Read Your Own Writes consistency can be implemented in many ways. One possible way is to track the last time a user submitted an update. If they submitted an update within the past minute, then their read requests should be handled by the leader node.

Monotonic Reads

Going back to the twitter clone example, asynchronous replication will result in some follower nodes lagging other follower nodes in terms of updates.

Therefore, a user might visit the website and get tweets from a follower node that is up to date. After, he might reload his page and then get tweets from a follower node that is lagging behind.

This will result in his twitter feed “moving back in time” as the data he’s getting is stale. This obviously means a bad user experience.

Monotonic reads is a guarantee that this kind of anomaly does not happen.

One way of achieving this guarantee is by making sure that each user always reads from the same follower node  (different users can read from different replicas).

The replica can be chosen based on a hash of the user ID, rather than randomly. 

Consistent Prefix Reads

Let’s say you have user A and user B on your twitter clone app. User A tweets out a picture of his dog. User B reply tweets to that picture with a compliment for the dog.

There is a causal dependency between the two tweets where user B’s reply tweet doesn’t make any sense if you can’t see user A’s tweet.

User C follows both user A and user B. If user A’s tweet goes through more replication lag than user B’s tweet, then user C might see user B’s reply tweet without getting user A’s tweet.

Constant Prefix Reads is a guarantee that solves this anomaly. This guarantee says that if a sequence of writes happens in a certain order, then anyone reading those writes will see them appear in the same order.

This can be solved if the database always applies the writes in the same order, but there are complications that arise when your database is sharded.

Check out DDIA for more details on this.

Quastor is a free Software Engineering newsletter that sends out summaries of technical blog posts, deep dives on interesting tech and FAANG interview questions and solutions.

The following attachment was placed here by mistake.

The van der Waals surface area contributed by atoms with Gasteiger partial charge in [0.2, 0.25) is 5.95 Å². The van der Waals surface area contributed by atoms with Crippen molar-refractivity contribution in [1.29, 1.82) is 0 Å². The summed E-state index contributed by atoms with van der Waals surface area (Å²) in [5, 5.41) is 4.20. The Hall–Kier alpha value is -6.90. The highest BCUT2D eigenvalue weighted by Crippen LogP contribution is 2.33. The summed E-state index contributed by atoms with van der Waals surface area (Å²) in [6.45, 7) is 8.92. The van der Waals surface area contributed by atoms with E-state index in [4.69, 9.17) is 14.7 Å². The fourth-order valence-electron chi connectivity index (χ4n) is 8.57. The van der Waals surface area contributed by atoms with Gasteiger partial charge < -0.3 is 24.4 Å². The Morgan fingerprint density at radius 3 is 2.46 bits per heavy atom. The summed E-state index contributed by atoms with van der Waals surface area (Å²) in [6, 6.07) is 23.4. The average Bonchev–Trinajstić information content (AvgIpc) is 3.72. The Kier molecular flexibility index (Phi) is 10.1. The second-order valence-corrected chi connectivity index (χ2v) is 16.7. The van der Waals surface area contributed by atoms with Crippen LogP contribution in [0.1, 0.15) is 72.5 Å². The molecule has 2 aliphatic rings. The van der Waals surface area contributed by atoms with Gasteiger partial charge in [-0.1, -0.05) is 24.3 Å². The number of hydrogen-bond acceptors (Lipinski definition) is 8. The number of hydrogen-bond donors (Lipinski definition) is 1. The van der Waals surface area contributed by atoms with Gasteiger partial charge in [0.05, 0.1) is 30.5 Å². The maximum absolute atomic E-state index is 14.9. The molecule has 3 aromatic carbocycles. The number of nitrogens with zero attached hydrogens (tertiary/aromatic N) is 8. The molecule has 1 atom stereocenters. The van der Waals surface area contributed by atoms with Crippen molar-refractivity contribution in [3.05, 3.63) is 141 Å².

Interview Question

How would you build a spelling correction system?

Possible Follow On Questions

  • How would you check if a word is misspelled?
  • How would you find possible suggestions?
  • How would you rank the suggestions for the user?

Previous Question

As a refresher, here’s the previous question

Implement a BSTIterator class that represents an iterator over the in-order traversal of a Binary Search Tree.

You should implement three functions

  • BSTIterator - the constructor of the class
  • hasNext - returns True if there is a number in the traversal to the right of the pointer.
  • next - moves the pointer to the right and then returns the number at the pointer.


The way we can solve this is by simulating an inorder traversal. When you do an inorder traversal, you typically code it recursively and take advantage of the call stack as a way to keep track of which node you’re on in the BST.

Since we’re building an iterator that does this, we can’t use recursion (and can’t take advantage of the call stack).

Instead, we have to simulate an interative inorder traversal.

For the iterative inorder traversal, we maintain an array s that simulates the call stack. As we traverse the BST, we follow the inorder pattern of exploring to the left, exploring the node, and then exploring to the right.

Once you understand how to write an iterative inorder traversal, creating the inorder iterator is simple.

We create instance variables for our stack and current node and then implement our iterative inorder traversal logic in the next function. Our hasNext function can just check the length of our stack and the current node to see if we’ve ended the traversal yet.